It’s amazing what you get done in the bath. That was my takeaway from the movie Trumbo, based on the true story of a blacklisted script writer accused of using movie scripts as communist propaganda. And I latched onto the fact that he wrote in the bath! Maybe that’s because baths and saunas, like walking, are activities that bring me great clarity of thought: a transient clarity borne of an intense but narrow focus. Wabi sabi?
When Catherine Dunne was honoured with the 2018 Irish PEN Award for Contribution to Irish Literature, I was lucky enough to be in attendance. A round-table chat about the books we were reading that year brought me to the realisation that, sitting among so many novelists, I had read no fiction in the previous twelve months. I’d unexpectedly retired from a career in geoscience and possessing a past and a present, I was looking for a future. Determinism was parked and I was imagining multiple probabilistic outcomes while trying to make the right choices. My bedside bookshelves were decorated, if not vertabrated, with spine words like Harari, Sapiens, Syed, Black Box Thinking, Taleb, Antifragile, Frankopan, The New Silk Roads, O’Connell, To Be A Machine, Rosling Factfulness and walking here, there and anywhere.
I broke my own spine when I was 18. I regained consciousness after a fall from a tree, alone and paralysed from the waist down. I pulled myself along the ground for twenty minutes until I felt pins and needles in my feet. The relief wasn’t as palpable as you’d might expect and I went out to the pub afterwards as a pillion passenger on a motorcycle. It was seeing the x-rays the following day and our GP’s blood-drained face that educated me (I’ll keep that story back for another chapter).
Many months lying on a board followed and thereafter, I spent a year in a shoulder-to-pelvis brace. Those months on the board brought a girl through the bedroom window who became the woman who married me. A friend coming to visit me drove his motorcycle into a tree and I was unable to attend his funeral. A cousin thought it helpful to bring me porn magazines from his holiday in Sweden. He also gave me Chariots of the Gods, the best-selling book by Erich von Däniken that alleged aliens taught us most of what we know. However, there was another book that changed the direction of my life. A family friend gave me a second-hand copy of Principles of Physical Geology by Arthur Holmes. My broken spine redirected many of my futures.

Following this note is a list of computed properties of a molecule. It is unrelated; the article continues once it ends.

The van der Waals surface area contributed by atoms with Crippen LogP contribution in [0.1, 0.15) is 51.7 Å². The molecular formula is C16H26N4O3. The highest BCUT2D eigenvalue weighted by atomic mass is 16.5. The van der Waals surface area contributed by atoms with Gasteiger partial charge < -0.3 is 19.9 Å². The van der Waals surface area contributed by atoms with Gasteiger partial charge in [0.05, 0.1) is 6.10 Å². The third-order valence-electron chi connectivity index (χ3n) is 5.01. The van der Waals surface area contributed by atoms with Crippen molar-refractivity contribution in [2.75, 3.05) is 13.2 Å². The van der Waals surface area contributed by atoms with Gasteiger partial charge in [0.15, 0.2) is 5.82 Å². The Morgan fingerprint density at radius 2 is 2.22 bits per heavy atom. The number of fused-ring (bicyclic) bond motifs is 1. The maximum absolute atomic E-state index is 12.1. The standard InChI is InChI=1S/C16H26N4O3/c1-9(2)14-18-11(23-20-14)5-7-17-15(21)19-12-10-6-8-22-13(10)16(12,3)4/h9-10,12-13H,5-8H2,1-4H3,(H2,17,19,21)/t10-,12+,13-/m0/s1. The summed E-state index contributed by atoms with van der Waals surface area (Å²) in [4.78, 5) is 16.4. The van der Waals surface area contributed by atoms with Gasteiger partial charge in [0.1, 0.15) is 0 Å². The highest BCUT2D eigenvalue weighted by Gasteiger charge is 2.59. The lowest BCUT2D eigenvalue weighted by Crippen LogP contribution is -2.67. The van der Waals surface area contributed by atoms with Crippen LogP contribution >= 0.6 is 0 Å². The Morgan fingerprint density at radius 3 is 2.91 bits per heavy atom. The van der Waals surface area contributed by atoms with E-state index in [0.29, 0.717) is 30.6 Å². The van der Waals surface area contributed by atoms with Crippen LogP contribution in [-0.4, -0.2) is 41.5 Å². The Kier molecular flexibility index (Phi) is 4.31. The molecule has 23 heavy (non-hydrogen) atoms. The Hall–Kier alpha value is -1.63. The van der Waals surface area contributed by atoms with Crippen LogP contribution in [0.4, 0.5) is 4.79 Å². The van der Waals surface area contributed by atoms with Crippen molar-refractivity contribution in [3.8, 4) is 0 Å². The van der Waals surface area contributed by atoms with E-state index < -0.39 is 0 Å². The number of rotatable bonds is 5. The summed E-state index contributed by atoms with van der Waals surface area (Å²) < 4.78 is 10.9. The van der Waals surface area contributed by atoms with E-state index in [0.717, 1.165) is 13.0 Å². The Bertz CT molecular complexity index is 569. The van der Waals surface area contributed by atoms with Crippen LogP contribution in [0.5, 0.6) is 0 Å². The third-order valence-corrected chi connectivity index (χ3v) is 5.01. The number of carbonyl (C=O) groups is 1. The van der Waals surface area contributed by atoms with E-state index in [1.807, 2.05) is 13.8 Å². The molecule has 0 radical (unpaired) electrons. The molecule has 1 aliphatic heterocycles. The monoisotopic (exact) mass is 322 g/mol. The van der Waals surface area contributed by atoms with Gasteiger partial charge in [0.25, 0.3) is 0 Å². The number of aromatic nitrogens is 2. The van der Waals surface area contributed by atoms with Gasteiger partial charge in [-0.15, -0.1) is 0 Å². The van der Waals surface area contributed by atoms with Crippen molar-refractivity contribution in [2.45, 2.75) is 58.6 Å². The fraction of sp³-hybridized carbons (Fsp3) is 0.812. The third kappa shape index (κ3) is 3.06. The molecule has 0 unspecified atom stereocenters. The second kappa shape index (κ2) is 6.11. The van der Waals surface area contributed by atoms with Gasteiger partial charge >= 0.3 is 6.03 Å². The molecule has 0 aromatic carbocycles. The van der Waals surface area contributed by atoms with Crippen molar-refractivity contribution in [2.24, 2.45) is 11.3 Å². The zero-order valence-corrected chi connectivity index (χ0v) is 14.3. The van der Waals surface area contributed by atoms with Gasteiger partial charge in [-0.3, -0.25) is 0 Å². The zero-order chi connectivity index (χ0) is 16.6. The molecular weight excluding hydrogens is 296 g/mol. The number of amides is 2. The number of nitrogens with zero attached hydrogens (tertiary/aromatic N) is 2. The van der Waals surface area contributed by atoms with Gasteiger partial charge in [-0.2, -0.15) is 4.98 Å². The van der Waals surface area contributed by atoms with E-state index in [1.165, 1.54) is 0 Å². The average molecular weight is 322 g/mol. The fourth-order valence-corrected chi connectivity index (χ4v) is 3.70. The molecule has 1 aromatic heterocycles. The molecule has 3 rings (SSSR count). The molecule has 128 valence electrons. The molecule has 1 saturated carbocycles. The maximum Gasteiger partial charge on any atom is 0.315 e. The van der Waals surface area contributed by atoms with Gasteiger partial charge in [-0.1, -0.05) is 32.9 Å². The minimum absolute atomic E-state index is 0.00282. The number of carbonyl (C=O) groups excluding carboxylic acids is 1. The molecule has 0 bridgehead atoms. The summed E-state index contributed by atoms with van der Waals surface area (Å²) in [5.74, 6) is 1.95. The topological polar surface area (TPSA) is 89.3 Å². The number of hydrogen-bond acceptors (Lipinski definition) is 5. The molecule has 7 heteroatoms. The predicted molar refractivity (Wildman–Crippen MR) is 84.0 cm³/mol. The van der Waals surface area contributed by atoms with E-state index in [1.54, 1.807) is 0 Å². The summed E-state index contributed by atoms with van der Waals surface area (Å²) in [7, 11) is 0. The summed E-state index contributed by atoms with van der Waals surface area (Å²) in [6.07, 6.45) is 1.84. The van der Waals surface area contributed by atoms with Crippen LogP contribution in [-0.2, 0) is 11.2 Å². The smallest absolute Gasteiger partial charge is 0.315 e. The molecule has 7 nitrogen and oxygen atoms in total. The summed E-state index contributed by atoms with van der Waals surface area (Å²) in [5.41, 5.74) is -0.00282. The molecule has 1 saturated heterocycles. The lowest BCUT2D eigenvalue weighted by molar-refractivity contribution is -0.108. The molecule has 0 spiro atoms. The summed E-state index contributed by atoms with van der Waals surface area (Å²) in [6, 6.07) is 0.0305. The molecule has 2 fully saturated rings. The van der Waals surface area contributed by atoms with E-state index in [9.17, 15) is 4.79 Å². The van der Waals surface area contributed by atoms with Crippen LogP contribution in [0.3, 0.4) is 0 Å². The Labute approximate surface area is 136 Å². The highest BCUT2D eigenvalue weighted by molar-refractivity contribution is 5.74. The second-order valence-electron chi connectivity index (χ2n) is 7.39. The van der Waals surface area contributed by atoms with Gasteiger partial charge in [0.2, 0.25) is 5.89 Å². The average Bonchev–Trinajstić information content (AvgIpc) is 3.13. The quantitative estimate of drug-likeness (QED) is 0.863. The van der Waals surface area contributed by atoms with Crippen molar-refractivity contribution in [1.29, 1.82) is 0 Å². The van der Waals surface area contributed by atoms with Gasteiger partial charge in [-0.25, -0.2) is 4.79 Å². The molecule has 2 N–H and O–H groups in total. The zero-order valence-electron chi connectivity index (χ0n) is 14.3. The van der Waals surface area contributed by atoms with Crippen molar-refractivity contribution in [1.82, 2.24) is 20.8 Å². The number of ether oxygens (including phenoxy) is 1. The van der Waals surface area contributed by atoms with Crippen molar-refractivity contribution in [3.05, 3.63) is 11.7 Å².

I mentioned in an earlier journal that the Physical Geology book made me become a geologist. Like a rock, it was very heavy to hold over my head that supine summer but it was more exciting reading than the Swedish porn or the Chariots. I had already been an avid reader for a decade yet couldn’t imagine how 200,000 people could have died in Kansu in 1920 and maybe worse, another 100,000 killed in 1927 by ‘catastrophic landslips of loess which overwhelmed cave dwellings, buried villages and towns and blocked river courses, so causing calamitous floods’. People still lived in caves? Or how in 1929, the Cotopaxi eruption fired a 200 ton boulder nine miles across the Andes. Maybe that’s why I’ve climbed Vesuvius, Krakatoa and many more volcanoes. Holmes wrote of places where people dropped dead when the wind changed. Just the other night, there was a TV documentary about the Nyiragongo volcano that poisons people around Goma with emissions of invisible carbon dioxide. A horrible situation since Goma is a growing centre of refuge from perennial war, where people try to eke out a living, knowing that deadly fast moving lava flows are coming one day soon. I’m guessing the equally invisible Covid-19 will get there first.
von Däniken’s assertions seemed ridiculous even to me in 1972 and were dismissed by science and history. Holmes, on the other hand, had originally dismissed the principles of continental drift as ‘purely speculative’ but completely revised the book in 1965 to embrace the new scientific learnings. Arguably, I’m relating tales of misinformation and the precautionary principle in action. People really did argue with me that because they’d read about the aliens, it must be true. And I learned that the greatest enemy of knowledge is not ignorance, it is the illusion of knowledge (the quote itself an example of how misinformation might work: it was from Daniel Boorstin despite people wanting it have been Stephen Hawking).
Back in 2018, I was teaching some kids about geophysics. I digressed into doveryáy, no proveryáy as I told the group of 16 and 17 year olds that they were ignorant. ‘Trust, but verify’ I implored. I demonstrated their ignorance to them, a very bright group with high expectations of themselves. I used some of Hans Rosling’s Factfulness questions to which they gave the predicted answers – that is to say they got less than 30% right, just like our world leaders in Davos before them. I said that I thought it was Stephen Hawking who posited that what’s taught in science class is already out of date, so whatever I said about geophysics technology was already changing. We had a lunch a few days later and some of the kids joked that I was the guy who told them they were ignorant. One shared how angry his parents were to hear that some corporate scientist had mocked their child. He told me he was still planning to be an accountant and asked if I minded that he used my version of the test on his parents. He said they scored the same as him and that he thought they’d learned something important.
Keep reading. Keep learning. And remember, Rosling taught our world leaders that they suffer the illusion of knowledge but they didn’t understand him. Aren’t we all imperfect, impermanent and incomplete?
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